Although object orientation in the human brain has been discussed extensively in the literature, the nature of the underlying cognitive representation(s) remains uncertain. We investigated orientation perception in BC, a patient with bilateral occipital and parietal damage from a herpes encephalitis infection. Our results show that in addition to general inaccuracy in discriminating and reproducing line orientations, her errors take the form of left-right mirror reflections across a vertical coordinate axis. We propose that in BC, the cognitive impairment is in failing to represent the direction of tilt for line orientations. Our results suggest that there exists a level of representation in the human brain at which line orientations are represented compositionally, such that the direction of a line orientation's tilt from a vertical mental reference meridian is coded independently of the magnitude of its angular displacement. Reflection errors across a vertical axis were observed both in visual and tactile line orientation tasks, demonstrating that these errors arise at a supra-modal level of representation not restricted to vision, or, alternatively, that visual-like representations are being constructed from the tactile input.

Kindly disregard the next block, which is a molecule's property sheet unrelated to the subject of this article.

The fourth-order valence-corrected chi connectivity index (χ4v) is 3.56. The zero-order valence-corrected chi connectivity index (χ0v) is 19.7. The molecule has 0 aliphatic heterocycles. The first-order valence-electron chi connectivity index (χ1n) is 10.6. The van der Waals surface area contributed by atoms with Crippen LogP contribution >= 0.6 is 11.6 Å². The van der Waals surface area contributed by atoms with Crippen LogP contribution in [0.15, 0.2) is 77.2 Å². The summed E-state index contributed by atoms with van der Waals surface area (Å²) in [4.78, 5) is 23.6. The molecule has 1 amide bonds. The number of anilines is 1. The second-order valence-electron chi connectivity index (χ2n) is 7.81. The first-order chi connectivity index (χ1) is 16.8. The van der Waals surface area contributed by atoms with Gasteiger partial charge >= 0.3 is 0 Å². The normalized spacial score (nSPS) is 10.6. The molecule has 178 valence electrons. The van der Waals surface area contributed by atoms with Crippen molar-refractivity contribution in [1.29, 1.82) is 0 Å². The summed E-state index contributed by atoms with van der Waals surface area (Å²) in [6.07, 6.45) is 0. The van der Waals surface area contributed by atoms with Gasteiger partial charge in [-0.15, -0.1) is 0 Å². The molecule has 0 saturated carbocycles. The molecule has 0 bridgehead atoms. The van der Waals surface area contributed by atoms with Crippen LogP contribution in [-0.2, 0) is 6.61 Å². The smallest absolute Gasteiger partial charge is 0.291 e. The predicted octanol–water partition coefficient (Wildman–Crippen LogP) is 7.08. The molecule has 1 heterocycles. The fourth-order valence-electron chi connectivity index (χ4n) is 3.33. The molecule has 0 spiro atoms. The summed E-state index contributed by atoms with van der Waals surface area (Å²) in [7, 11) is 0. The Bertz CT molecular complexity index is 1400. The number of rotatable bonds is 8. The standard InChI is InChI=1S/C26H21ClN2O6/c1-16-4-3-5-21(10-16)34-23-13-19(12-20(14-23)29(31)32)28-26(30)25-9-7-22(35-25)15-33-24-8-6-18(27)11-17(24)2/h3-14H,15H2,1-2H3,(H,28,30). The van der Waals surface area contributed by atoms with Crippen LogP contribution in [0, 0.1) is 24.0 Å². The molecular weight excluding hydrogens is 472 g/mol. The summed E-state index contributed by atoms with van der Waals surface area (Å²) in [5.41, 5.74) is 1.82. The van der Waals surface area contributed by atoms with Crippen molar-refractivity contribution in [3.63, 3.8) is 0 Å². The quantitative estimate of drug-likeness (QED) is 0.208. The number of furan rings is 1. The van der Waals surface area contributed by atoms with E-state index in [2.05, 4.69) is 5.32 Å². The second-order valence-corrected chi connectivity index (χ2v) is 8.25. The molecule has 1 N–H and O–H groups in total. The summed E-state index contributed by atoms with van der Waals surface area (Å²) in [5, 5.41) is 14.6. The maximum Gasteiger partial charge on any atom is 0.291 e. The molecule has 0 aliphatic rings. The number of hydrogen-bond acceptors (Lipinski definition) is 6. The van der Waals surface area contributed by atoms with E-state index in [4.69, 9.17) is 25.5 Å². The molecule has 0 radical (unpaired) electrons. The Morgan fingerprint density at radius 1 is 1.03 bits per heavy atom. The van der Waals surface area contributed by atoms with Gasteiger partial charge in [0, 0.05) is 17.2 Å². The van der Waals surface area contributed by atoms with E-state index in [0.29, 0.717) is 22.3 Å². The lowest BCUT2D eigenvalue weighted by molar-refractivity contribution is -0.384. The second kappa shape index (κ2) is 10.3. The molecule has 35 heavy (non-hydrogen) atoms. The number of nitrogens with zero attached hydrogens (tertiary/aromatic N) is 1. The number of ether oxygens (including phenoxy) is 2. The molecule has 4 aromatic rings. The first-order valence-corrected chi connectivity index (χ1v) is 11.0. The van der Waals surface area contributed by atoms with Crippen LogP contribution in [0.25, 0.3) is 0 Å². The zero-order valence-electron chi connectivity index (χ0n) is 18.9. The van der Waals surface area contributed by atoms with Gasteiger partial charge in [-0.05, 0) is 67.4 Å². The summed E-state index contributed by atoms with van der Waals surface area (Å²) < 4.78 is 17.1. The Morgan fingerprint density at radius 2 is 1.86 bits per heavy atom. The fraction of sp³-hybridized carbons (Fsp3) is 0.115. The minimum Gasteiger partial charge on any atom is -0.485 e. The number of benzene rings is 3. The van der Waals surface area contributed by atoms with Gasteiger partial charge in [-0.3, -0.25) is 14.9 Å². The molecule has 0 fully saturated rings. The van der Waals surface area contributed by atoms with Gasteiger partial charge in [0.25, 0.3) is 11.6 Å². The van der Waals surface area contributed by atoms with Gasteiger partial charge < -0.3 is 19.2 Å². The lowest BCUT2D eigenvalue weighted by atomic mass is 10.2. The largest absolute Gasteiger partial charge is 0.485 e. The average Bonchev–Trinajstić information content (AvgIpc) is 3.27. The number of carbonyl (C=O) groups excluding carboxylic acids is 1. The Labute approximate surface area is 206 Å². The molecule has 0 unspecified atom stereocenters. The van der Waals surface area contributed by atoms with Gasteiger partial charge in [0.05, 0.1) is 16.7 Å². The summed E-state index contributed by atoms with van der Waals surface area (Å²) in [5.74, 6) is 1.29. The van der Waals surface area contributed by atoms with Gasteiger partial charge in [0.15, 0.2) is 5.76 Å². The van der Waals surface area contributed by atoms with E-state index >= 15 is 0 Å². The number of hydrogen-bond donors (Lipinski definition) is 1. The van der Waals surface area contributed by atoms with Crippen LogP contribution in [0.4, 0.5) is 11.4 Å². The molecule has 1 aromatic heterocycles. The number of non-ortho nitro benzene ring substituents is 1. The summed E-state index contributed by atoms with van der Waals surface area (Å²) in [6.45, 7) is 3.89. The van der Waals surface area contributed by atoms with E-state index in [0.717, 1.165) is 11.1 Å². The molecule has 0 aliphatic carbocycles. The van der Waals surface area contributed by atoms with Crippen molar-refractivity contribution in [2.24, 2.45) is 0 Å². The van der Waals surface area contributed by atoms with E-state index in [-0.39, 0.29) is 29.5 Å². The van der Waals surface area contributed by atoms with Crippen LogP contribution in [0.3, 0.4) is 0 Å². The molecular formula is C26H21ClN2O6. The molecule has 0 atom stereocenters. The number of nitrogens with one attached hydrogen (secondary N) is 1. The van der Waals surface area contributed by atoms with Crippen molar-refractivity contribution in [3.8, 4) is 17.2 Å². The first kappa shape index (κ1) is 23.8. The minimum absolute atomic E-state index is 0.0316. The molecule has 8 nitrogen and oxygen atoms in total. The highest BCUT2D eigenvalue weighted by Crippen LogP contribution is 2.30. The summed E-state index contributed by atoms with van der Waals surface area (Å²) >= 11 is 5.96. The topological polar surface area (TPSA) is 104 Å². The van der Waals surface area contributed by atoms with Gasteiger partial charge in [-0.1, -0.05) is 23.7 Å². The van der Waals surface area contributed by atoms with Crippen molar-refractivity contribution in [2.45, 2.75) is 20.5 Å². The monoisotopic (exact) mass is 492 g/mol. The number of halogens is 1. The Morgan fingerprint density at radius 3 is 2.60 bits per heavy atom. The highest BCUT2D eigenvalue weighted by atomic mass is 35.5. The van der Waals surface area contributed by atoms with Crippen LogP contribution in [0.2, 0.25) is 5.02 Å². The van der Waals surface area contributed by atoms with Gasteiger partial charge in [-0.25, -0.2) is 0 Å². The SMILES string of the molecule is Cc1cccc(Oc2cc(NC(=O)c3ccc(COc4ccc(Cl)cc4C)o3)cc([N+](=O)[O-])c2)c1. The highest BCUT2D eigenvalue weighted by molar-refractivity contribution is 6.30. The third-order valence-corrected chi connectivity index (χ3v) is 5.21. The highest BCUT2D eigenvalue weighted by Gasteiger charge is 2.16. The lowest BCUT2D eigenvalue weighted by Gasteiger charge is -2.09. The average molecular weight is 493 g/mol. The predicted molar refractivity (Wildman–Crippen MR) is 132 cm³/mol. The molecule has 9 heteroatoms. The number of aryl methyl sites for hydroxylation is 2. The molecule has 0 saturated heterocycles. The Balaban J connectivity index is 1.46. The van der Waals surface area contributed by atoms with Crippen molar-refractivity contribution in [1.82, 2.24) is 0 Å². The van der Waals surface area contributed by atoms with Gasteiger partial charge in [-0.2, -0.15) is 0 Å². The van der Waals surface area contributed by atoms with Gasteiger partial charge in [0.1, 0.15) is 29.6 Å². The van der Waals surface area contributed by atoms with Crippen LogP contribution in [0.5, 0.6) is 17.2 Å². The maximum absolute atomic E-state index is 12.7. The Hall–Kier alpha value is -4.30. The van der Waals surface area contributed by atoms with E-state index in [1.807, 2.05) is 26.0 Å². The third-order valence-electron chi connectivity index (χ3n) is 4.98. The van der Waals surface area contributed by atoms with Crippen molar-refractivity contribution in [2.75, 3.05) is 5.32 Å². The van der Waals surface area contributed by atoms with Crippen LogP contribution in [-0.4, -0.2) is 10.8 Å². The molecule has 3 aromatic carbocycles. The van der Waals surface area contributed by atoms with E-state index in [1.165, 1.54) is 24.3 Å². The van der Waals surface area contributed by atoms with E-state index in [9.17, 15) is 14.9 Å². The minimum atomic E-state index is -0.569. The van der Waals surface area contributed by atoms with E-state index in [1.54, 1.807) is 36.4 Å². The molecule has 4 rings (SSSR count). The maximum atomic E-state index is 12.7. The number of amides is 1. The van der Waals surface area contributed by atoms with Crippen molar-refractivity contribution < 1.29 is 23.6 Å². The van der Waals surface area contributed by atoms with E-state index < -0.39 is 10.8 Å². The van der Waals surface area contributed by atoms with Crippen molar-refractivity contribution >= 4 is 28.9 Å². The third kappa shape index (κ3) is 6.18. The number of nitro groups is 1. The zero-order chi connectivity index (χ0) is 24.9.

- Mirror images
- Spatial cognition
ASJC Scopus subject areas
- Neuropsychology and Physiological Psychology
- Experimental and Cognitive Psychology
- Cognitive Neuroscience